San Francisco board passes cell phone emission law

Philip Miller Tate Philmt59 at
Wed Jun 23 13:55:48 CDT 2010

It is vitally important in this day and age to keep the ignorant  
informed of the unlikely consequences of things that they can neither  
comprehend nor influence, based on unsound data gathered by well- 
meaning pseudo-sophisters. That way, we can distract everyone from  
the tax hikes.

Luckily, in Britain we are now £160 billion past giving a damn.

Phil M1GWZ

PS The EM radiation from my laptop screen has left me feeling tired  
and drawn, so I'm going for a compost and a lie down.

On 23 Jun 2010, at 16:01, Karl W4KRL wrote:

> San Francisco board passes cell phone emission law
> SAN FRANCISCO - In this city known for producing laws both path- 
> breaking and contentious, legislators have forcefully stepped into  
> another debate - this time over the potential danger of cell phone  
> use.
> With the Board of Supervisors' 10-1 vote in favor of an ordinance  
> Mayor Gavin Newsom has indicated he will sign, San Francisco has  
> waded into the as-yet unresolved debate over the relationship  
> between long-term use of cell phones and health problems such as  
> brain tumors.
> It would be the country's first law requiring cell phone retailers  
> to disclose the phones' specific absorption rate, or SAR, to  
> customers.
> SAR measures the maximum amount of radiation absorbed by a person  
> using a handset. The Federal Communications Commission limits SAR  
> to an average of 1.6 watts per kilogram of body tissue, but  
> information about radiation levels is not usually readily available  
> when people purchase phones at stores.
> "From our perspective, this is a very reasonable and quite modest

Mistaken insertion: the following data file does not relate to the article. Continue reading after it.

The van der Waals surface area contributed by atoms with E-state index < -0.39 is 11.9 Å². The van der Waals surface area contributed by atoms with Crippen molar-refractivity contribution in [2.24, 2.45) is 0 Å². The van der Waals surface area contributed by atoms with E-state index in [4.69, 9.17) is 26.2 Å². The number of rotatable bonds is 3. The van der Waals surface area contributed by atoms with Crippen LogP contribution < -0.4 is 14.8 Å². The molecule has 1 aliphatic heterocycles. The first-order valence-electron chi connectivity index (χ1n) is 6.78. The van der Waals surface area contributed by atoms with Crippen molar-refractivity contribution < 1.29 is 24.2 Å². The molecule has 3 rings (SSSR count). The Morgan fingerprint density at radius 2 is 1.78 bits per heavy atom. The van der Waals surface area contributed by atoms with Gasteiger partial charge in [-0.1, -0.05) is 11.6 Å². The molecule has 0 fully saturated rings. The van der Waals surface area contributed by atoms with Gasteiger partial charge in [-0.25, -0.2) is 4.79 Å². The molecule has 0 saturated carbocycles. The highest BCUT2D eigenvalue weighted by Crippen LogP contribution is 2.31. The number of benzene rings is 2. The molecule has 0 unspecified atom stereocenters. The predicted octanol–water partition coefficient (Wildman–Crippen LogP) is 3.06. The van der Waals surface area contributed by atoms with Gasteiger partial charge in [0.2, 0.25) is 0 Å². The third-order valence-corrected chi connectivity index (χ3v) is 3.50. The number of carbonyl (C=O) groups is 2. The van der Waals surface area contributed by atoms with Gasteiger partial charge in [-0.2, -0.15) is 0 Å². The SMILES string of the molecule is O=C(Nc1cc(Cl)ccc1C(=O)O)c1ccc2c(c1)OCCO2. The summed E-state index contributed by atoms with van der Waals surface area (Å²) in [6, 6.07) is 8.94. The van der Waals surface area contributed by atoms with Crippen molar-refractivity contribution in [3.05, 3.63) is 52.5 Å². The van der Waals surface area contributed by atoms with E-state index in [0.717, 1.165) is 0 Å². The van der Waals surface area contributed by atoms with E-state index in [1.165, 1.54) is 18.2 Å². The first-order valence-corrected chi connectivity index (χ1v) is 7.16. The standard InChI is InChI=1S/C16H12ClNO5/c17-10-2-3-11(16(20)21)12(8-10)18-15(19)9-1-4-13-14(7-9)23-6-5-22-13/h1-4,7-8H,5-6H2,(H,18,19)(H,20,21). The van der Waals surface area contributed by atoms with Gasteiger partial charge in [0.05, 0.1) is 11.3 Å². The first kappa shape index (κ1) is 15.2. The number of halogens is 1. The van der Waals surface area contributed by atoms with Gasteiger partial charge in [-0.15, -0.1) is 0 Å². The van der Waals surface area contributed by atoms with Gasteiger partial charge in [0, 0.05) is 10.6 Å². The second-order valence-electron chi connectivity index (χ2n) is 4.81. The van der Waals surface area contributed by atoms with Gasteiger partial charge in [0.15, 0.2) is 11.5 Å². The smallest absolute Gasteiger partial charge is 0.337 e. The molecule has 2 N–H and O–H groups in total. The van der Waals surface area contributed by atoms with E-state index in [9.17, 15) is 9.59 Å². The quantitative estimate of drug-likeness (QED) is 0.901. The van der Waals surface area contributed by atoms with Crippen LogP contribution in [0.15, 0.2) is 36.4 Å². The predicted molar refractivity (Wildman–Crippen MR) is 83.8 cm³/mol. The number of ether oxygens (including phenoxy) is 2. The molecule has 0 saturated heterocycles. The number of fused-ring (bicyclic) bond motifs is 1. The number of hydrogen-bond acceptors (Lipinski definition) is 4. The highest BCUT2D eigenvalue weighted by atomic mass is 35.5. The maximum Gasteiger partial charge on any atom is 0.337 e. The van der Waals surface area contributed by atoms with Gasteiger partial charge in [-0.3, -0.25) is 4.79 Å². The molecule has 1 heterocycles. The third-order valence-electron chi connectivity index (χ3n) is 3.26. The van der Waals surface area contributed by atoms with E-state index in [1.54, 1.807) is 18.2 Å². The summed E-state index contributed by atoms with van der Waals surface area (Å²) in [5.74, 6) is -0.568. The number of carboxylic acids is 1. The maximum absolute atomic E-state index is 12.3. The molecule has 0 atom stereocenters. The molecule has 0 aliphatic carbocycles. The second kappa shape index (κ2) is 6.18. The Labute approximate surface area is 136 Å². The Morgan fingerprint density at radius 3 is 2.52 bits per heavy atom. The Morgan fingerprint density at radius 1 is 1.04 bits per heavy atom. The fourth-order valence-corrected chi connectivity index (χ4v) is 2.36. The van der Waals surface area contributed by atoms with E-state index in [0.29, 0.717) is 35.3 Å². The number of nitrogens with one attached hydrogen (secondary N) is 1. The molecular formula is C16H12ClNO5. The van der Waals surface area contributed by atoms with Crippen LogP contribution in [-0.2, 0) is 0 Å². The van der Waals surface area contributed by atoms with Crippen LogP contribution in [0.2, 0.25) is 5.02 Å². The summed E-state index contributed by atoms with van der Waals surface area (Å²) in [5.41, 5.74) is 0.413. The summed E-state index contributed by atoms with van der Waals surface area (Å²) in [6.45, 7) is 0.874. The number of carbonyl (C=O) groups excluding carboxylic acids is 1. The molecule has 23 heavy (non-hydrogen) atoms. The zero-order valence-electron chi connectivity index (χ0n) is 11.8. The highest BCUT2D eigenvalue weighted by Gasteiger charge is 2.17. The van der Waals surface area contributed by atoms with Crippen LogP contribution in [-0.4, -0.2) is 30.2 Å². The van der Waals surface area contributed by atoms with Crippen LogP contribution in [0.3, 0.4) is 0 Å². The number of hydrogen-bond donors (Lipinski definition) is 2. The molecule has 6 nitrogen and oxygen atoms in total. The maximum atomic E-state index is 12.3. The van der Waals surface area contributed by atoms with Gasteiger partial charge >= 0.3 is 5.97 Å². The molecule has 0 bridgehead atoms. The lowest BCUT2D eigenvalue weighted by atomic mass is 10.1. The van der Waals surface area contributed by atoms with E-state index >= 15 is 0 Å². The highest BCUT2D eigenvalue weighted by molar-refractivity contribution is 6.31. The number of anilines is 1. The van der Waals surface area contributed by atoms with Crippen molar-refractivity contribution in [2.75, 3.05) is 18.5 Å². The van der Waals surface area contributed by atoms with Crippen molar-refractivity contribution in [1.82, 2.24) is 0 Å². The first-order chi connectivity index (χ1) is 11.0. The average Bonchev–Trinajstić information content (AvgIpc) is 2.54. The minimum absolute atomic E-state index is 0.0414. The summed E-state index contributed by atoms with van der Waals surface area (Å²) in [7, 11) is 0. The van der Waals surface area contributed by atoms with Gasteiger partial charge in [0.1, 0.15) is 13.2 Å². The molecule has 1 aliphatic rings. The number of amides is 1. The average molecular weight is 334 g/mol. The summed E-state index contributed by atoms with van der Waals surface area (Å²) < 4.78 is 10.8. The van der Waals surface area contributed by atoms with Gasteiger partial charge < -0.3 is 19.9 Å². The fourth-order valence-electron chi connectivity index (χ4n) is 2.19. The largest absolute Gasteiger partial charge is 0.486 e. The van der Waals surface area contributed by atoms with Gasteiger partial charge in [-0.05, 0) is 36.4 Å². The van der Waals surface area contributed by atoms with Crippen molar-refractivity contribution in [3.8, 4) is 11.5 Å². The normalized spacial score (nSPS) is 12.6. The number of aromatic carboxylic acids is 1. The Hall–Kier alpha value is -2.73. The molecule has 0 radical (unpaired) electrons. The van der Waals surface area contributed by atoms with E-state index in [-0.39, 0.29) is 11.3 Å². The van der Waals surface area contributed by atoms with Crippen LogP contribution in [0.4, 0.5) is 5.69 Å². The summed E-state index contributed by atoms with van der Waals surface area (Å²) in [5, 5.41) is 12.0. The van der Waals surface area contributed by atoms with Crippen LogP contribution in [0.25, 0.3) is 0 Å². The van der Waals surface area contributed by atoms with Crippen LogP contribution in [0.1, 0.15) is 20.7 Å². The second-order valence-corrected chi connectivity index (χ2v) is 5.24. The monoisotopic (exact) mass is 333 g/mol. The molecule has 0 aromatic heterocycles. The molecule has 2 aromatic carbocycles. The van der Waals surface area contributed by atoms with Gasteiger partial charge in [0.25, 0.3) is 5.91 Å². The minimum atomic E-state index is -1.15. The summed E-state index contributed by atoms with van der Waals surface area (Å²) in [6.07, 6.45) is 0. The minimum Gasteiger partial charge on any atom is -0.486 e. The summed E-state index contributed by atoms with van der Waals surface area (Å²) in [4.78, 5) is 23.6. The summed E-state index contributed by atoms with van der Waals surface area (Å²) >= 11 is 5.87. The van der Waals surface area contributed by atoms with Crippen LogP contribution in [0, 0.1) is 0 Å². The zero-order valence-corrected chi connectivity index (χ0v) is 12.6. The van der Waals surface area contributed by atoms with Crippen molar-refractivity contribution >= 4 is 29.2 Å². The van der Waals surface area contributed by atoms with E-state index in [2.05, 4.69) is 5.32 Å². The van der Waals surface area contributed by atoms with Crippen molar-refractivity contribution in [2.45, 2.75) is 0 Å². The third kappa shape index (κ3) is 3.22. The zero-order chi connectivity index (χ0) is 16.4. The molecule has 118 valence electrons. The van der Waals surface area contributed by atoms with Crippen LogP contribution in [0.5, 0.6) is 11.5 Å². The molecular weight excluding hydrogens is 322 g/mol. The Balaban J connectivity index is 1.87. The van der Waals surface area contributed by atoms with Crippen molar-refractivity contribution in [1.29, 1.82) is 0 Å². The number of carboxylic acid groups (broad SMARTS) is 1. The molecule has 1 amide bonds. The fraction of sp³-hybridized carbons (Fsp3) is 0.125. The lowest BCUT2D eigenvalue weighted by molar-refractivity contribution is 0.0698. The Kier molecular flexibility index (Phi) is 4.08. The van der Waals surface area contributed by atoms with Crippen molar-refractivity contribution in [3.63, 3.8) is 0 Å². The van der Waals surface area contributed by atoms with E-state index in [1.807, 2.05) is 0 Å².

> measure that will provide greater transparency and information to  
> consumers for whom this is an area of interest or concern," said  
> Newsom spokesman Tony Winnicker, who noted that the mayor is an  
> iPhone user. "We're playing a role that we've often played, which  
> is to be at the forefront of a debate."
> The city has produced reams of novel legislation and other  
> regulations, banning plastic grocery bags, ending municipal use of  
> bottled water, making composting mandatory, and requiring the  
> posting of nutrition information in restaurants.
> Still after a number of scientific inquiries into this issue, no  
> conclusions have been reached.
> A major U.N. study released last month, for instance, found no  
> clear link between cell phones and the risk of developing brain  
> cancer.
> Industry representatives see that as a reason to oppose a law like  
> this.
> "They're just responding to unfounded concern," said John Walls, a  
> spokesman for industry trade group CTIA-The Wireless Association.  
> He said the law "could very likely confuse and mislead consumers."
> But advocates said they see the ordinance primarily as an effort to  
> inform consumers.
> Renee Sharp, the California director of the Washington-based  
> Environmental Working Group, also said she hoped the law would  
> dissuade consumers from buying relatively high radiation phones  
> until their effect on the human body is fully understood. The  
> advocacy group provided reports and other counsel to the city's  
> Department of the Environment as they developed the policy.
> "We're also hoping it will spur greater debate about whether the  
> current federal standards are adequate or not," Sharp said. "We  
> certainly don't think that people are not going to buy cell phones  
> because of radiation."
> Industry officials would not speculate on the impact to their  
> business, but many of the nation's most popular cell phones have  
> relatively high SAR levels.
> This is because many of those popular phones are smart phones,  
> which have Wi-Fi and Bluetooth receivers, as well as basic cellular  
> capability, that add to their total SAR rating, according to Walls.
> Under the law, larger chains will have to place SAR notices  
> starting in February, while other stores will have until 2012.
> While the supervisors were largely unanimous, reaction outside of  
> City Hall and across the country was mixed.
> "This is a response to public fear, not actual evidence of a risk,"  
> said David Ropeik, a Harvard University instructor who studies risk  
> perception. "That's all precaution based on suggestions of risk  
> that come as much from our innate alarm bells as from conclusive  
> evidence. And precaution argues, 'Don't wait until the evidence is  
> conclusive,' which is a fine idea except sometimes there's no smoke  
> underneath the fire."
> By TREVOR HUNNICUTT Associated Press Writer
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